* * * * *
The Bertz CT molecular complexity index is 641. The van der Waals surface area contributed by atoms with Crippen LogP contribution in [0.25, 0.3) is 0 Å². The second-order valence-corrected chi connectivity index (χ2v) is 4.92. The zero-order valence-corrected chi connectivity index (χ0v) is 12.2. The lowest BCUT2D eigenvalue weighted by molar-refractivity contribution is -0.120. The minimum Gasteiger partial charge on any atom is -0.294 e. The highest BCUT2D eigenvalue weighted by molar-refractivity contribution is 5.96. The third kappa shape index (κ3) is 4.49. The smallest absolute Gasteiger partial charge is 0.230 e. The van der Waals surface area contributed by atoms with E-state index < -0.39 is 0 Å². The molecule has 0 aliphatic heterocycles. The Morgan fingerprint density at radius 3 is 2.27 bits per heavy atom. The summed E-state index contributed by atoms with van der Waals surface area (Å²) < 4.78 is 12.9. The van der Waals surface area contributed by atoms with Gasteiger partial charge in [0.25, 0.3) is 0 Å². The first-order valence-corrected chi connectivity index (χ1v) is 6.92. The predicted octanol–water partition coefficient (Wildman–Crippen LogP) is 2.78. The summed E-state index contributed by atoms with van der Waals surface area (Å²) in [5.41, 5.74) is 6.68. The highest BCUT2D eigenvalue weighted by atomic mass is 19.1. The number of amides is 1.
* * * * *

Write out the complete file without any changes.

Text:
The Bertz CT molecular complexity index is 641. The van der Waals surface area contributed by atoms with Crippen LogP contribution in [0.25, 0.3) is 0 Å². The second-order valence-corrected chi connectivity index (χ2v) is 4.92. The zero-order valence-corrected chi connectivity index (χ0v) is 12.2. The lowest BCUT2D eigenvalue weighted by molar-refractivity contribution is -0.120. The minimum Gasteiger partial charge on any atom is -0.294 e. The highest BCUT2D eigenvalue weighted by molar-refractivity contribution is 5.96. The third kappa shape index (κ3) is 4.49. The smallest absolute Gasteiger partial charge is 0.230 e. The van der Waals surface area contributed by atoms with E-state index < -0.39 is 0 Å². The molecule has 0 aliphatic heterocycles. The Morgan fingerprint density at radius 3 is 2.27 bits per heavy atom. The summed E-state index contributed by atoms with van der Waals surface area (Å²) < 4.78 is 12.9. The van der Waals surface area contributed by atoms with Gasteiger partial charge in [0.25, 0.3) is 0 Å². The first-order valence-corrected chi connectivity index (χ1v) is 6.92. The predicted octanol–water partition coefficient (Wildman–Crippen LogP) is 2.78. The summed E-state index contributed by atoms with van der Waals surface area (Å²) in [5.41, 5.74) is 6.68. The highest BCUT2D eigenvalue weighted by atomic mass is 19.1. The number of amides is 1.